And the physical evidence at the scene supports Darren Wilsons account of this tragic encounter. The blood evidence from Michael Brown and the shell casings from Wilsons gun support the two eyewitness who stated that Michael Brown charged Officer Wilson. “Charged” is the word that they used in their descriptions. And yes, other witnesses had different accounts. Accounts that disagreed with each other in numerous details. But the physical evidence at the scene contradicts their testimony while supporting Wilsons.

    And you seem to think that because Darren Wilson didn’t have savage injuries to his face then his assault was minor. Nonsense. Wilson had bruising and swelling that certainly seems consistent with a physical altercation. And if the person who is assaulting you happens to outweigh you by 80+ pounds!, then you’re probably going to feel threatened. And the testimony from the first officer to arrive on the scene after the shooting confirmed that Darren Wilson’s face was bruised and starting to swell.

    There are no doubt unjustified shootings by police officers in this country every year. And that is certainly a cause for concern and should be investigated.

    But the shooting of Michael Brown is NOT one of those stories.

    Michael Brown robbed a store, assaulted a police officer (a felony), and disregarded commands from said officer while moving in his direction.

    Michael Brown is a good role model:

    For thuggery.

  4. 9

    Wilson did fear for his life, but not because his life was in danger. He feared for his life because he believed that black men are inherently dangerous, capable of killing so easily that Wilson wouldn’t have been able to dodge an injured, unarmed man stumbling in his direction. And he wouldn’t ever get convicted because a jury with white people on it would imagine a big black man and think, yeah, I would have been afraid for my life too

    This. It’s a known fact that racial prejudice causes a severely warped perception of reality. To the degree that you’ve absorbed racist ideas, to that degree you will be unable to clearly perceive reality.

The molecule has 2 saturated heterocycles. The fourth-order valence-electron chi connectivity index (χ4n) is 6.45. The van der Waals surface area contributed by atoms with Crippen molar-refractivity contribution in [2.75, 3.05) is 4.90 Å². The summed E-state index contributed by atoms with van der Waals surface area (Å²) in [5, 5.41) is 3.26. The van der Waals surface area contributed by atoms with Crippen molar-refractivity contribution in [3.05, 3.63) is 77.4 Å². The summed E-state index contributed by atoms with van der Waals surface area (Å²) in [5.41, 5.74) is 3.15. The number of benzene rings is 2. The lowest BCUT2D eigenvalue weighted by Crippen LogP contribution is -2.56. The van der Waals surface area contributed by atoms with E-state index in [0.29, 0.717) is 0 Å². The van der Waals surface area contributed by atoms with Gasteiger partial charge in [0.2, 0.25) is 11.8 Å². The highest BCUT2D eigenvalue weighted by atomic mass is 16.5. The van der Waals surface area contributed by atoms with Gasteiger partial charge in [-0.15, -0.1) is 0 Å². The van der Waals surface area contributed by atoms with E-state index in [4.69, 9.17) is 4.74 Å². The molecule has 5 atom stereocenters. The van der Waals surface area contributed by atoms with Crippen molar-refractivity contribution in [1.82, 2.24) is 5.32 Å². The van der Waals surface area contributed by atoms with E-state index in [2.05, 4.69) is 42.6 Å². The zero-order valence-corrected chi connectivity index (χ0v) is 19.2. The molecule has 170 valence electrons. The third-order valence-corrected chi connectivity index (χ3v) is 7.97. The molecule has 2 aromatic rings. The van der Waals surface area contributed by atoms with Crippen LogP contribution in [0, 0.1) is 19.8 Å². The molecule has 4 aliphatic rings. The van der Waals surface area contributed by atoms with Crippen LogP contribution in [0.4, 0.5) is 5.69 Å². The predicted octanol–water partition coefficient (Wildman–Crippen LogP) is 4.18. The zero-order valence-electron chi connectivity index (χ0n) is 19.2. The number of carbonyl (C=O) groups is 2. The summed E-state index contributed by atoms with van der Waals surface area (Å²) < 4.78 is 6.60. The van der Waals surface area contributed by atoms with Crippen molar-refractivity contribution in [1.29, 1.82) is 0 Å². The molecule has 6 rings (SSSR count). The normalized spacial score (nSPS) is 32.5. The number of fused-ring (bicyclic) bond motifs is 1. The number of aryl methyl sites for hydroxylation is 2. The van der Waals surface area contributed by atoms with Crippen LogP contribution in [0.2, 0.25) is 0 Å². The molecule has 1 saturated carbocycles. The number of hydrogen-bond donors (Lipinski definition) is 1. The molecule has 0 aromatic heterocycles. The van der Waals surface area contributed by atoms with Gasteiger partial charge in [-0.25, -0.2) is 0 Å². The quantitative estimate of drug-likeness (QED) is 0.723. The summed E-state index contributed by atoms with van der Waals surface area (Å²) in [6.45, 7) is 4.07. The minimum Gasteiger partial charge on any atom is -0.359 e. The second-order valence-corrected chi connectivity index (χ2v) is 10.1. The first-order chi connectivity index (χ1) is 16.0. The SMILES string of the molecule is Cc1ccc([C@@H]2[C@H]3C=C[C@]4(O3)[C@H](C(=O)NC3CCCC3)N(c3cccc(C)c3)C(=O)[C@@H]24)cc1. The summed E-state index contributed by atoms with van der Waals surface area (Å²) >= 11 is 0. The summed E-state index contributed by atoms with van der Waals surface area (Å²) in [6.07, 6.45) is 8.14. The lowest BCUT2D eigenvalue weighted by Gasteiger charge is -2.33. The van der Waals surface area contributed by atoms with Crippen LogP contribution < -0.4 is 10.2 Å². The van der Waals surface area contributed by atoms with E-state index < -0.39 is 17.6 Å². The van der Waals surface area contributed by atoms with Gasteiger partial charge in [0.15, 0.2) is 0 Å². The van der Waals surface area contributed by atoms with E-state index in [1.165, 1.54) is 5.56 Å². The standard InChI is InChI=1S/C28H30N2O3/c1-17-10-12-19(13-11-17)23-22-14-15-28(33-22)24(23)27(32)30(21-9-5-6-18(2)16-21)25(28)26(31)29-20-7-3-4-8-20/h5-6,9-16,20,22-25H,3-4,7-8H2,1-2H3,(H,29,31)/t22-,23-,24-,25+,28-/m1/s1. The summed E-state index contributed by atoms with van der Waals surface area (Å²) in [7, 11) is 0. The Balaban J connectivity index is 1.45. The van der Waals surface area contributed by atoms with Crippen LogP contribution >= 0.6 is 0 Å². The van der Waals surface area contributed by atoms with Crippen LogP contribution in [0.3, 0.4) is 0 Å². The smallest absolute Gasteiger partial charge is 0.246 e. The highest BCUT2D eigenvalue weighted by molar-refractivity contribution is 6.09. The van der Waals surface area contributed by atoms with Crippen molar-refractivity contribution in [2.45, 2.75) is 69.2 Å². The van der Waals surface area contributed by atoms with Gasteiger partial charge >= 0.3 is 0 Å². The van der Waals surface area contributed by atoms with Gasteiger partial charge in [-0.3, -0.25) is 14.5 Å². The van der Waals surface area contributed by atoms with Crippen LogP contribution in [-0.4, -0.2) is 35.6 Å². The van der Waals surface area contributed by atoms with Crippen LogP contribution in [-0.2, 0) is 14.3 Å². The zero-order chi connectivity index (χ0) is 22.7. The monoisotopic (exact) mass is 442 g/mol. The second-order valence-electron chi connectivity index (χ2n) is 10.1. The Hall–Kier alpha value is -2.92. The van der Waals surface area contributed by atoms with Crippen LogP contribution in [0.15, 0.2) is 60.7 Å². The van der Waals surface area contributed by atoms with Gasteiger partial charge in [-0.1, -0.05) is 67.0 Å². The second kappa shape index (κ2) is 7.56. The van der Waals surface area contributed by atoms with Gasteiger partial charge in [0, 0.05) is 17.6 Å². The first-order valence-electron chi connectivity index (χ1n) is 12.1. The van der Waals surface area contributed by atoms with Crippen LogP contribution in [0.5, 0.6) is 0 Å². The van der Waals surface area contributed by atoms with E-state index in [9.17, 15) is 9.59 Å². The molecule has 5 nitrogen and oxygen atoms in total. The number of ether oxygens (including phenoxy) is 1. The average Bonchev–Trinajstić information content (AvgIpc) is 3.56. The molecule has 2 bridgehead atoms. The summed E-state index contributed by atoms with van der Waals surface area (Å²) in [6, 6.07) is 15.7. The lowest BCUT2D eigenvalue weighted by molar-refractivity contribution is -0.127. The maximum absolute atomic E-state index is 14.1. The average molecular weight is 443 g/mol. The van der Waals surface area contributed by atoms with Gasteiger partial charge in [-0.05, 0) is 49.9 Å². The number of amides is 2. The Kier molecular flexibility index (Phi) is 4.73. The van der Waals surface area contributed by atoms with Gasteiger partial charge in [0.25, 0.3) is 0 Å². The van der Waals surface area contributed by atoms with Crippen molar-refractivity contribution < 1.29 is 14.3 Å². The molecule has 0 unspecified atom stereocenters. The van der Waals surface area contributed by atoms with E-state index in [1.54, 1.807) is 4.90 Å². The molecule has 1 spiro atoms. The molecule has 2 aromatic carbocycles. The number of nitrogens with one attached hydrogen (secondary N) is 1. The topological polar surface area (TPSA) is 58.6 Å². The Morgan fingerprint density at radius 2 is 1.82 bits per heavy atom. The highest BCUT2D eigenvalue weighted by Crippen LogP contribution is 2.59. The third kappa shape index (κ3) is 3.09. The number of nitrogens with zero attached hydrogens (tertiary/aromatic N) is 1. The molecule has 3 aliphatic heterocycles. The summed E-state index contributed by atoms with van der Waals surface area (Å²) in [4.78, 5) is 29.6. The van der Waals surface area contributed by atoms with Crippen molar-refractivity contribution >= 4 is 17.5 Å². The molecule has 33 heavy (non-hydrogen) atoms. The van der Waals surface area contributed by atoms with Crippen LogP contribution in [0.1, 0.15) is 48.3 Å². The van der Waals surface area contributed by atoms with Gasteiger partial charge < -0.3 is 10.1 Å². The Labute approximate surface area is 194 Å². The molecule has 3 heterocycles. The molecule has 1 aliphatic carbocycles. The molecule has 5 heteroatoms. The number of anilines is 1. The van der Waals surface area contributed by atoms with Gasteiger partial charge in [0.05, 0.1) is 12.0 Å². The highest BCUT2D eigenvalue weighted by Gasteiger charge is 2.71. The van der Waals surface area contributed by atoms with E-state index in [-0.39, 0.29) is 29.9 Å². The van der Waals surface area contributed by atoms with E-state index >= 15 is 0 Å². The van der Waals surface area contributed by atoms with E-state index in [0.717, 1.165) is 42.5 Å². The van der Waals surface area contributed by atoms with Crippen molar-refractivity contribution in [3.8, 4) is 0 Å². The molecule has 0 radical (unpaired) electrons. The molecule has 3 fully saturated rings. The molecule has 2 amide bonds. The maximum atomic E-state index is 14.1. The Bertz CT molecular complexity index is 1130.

Example from White Fragility:

    I am a white woman. I am standing beside a black woman. We are facing a group of white people who are seated in front of us. We are in their workplace, and have been hired by their employer to lead them in a dialogue about race. The room is filled with tension and charged with hostility. I have just presented a definition of racism that includes the acknowledgment that whites hold social and institutional power over people of color. A white man is pounding his fist on the table. His face is red and he is furious. As he pounds he yells, “White people have been discriminated against for 25 years! A white person can’t get a job anymore!

    I look around the room and see 40 employed people, all white. There are no people of color in this workplace. Something is happening here, and it isn’t based in the racial reality of the workplace. I am feeling unnerved by this man’s disconnection with that reality, and his lack of sensitivity to the impact this is having on my co-facilitator, the only person of color in the room. Why is this white man so angry? Why is he being so careless about the impact of his anger? Why are all the other white people either sitting in silent agreement with him or tuning out? We have, after all, only articulated a definition of racism.

    My emphasis.

    It’s not limited to racism, either. The same kind of perceptual distortions can be seem with regards to gender: Effects of gender and group size on perceived group variability.

    It’s almost as if our brains twist our perceptions to fit what we expect to see. In fact that’s probably exactly what is happening.